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Licensing means renting or leasing of an intangible asset. It is a process of creating and managing contracts between the owner of a brand and a company or individual who wants to use the brand in association with a product, for an agreed period of time, within an agreed territory. Licensing is used by brand owners to extend a trademark or character onto products of a completely different nature.[1]

Examples of intangible assets include a song ("Somewhere Over The Rainbow"), a character (Donald Duck), a name (Michael Jordan), or a brand (The Ritz-Carlton). An arrangement to license a brand requires a licensing agreement. A licensing agreement authorizes a company which markets a product or service (a licensee) to lease or rent a brand from a brand owner who operates a licensing program (a licensor).


1903 patent for a Peter Rabbit soft toy created by Beatrix Potter
1903 patent for a Peter Rabbit soft toy created by Beatrix Potter

Brand licensing is a well-established business, in both patents and trademarks. The world's first licensed character was a soft toy of Peter Rabbit, a fictional character created by Beatrix Potter and patented in 1903, to be sold alongside the first public edition of The Tale of Peter Rabbit.[2][3]

Trademark licensing has a rich history in American business, largely beginning with the rise of mass entertainment such as the movies, comics and later television. Mickey Mouse's popularity in the 1930s and 1940s resulted in an explosion of toys, books, and consumer products with the lovable rodent's likeness on them, none of which were manufactured by the Walt Disney Company.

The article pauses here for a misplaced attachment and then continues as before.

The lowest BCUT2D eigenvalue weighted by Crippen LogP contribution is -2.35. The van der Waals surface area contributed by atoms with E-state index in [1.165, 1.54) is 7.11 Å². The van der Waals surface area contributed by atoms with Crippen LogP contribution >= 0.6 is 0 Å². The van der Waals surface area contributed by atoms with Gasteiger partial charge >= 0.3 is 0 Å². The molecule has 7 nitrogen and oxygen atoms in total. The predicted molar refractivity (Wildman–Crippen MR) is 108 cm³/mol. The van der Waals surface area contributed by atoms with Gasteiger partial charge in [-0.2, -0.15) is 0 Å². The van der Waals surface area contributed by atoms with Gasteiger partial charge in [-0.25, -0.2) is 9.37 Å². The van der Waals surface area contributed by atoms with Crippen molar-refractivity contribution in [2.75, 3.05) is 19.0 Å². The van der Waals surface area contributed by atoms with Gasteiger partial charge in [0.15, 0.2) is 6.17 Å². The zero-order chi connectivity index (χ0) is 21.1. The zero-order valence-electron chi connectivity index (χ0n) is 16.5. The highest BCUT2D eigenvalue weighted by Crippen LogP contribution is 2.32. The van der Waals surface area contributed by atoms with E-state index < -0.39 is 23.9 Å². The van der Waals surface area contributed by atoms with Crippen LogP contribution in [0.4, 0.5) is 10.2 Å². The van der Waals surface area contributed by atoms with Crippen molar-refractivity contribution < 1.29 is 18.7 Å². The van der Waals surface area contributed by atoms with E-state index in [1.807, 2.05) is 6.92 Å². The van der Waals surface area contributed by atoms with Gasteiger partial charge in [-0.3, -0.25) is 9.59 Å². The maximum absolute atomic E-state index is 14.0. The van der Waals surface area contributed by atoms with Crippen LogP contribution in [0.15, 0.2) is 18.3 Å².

This process accelerated as movies and later television became a staple of American business. The rise of brand licensing did not begin until much later, when corporations found that consumers would actually pay money for products with the logos of their favorite brands on them. McDonald's play food, Burger King T-shirts and even ghastly Good Humor Halloween costumes became commonplace. Brand extensions later made the brand licensing marketplace much more lucrative, as companies realized they could make real dollars renting out their equity to manufacturers. Instead of spending untold millions to create a new brand, companies were willing to pay a royalty on net sales of their products to rent the product of an established brand name. Armor All auto vacuums, Breyers yogurt, TGI Friday's frozen appetizers, and Lucite nail polish are only a handful of the products carrying well-known brand names which are made under license by companies unrelated to the companies who own the brand.

Reasons for licensing

A company may choose to license its brand(s) when they believe there is strong consumer acceptance for brand extensions or products.

Apart from benefits to licensors, there are benefits to licensees as well. Licensees lease the rights to a brand for incorporation into their merchandise, but do not share ownership in it. Having access to major national and global brands, and the logos and trademarks associated with those brands, gives the licensee significant benefits. The most important of these is the marketing power the brand brings to the licensee's products. When brand managers enter or extend into new product categories via licensing they create an opportunity for a licensee to grow their company. Below is an example of the licensed product process steps: